He felt China took the unprecedented action because it did not want to be seen to be isolated, even though Russia, India, Germany, and Brazil also abstained together with Beijing.
"Maybe they saw there might be a risk of being isolated," said Shriver, now chief executive of the Washington-based Project 2049 Institute, focused on public policy in the Asia-Pacific region. "You know the beauty of abstaining is, of course, they can be on every side."
Other analysts said that Beijing might have been embarrassed by Gadhafi's defense of China's actions during the Tiananmen Square massacre as the defiant Libyan leader last month sent his own tanks into the streets of his capital Tripoli and ordered planes to drop bombs on protesters as they tried to end his four-decade rule.
"When Tiananmen Square happened, tanks were sent in to deal with them. It's not a joke. Do whatever it takes to stay united ... People in front of tanks were crushed. The unity of China is more important than those people in Tiananmen Square," Gadhafi told his people in a broadcast.
A week after the Security Council's decision authorizing the allied airstrikes against Gadhafi's forces, Chinese officials are now having second thoughts over Beijing's unexpected decision to abstain rather then use its veto.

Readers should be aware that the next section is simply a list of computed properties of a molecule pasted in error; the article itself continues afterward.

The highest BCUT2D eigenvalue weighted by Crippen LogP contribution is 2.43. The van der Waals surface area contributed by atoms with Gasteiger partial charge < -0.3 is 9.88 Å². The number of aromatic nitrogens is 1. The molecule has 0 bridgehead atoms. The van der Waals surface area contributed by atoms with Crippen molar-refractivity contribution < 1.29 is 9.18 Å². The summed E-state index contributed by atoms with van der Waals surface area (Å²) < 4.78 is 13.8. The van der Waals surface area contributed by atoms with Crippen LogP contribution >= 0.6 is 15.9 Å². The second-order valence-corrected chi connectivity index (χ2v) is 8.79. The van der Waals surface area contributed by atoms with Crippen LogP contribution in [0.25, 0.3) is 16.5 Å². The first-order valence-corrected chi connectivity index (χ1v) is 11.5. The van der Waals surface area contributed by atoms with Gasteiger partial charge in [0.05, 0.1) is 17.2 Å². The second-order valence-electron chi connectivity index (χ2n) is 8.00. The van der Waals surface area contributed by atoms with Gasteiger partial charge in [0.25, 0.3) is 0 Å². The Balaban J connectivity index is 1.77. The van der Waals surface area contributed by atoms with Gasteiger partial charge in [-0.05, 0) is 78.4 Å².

"We believe that the objective of enforcing the U.N. Security Council resolution is to protect humanitarian [objectives] and not to create an even bigger humanitarian disaster," Foreign Ministry spokeswoman Jiang Yu told a regular news briefing in Beijing on Thursday.
Beijing is pressing for an immediate ceasefire in Libya and a resolution of the crisis through dialogue, in the wake of large-scale U.S., British, and French ground and air attacks.
China and several other nations see the strikes as disproportionate, careless of civilian lives, and extending beyond the agreed plan to impose a defensive no-fly zone.
"Libya's sovereignty, independence, unity and territorial integrity should be respected. We also urge all sides to immediately cease fire and avoid the conflict escalating, which would worsen the situation region-wide," Jiang Yu said.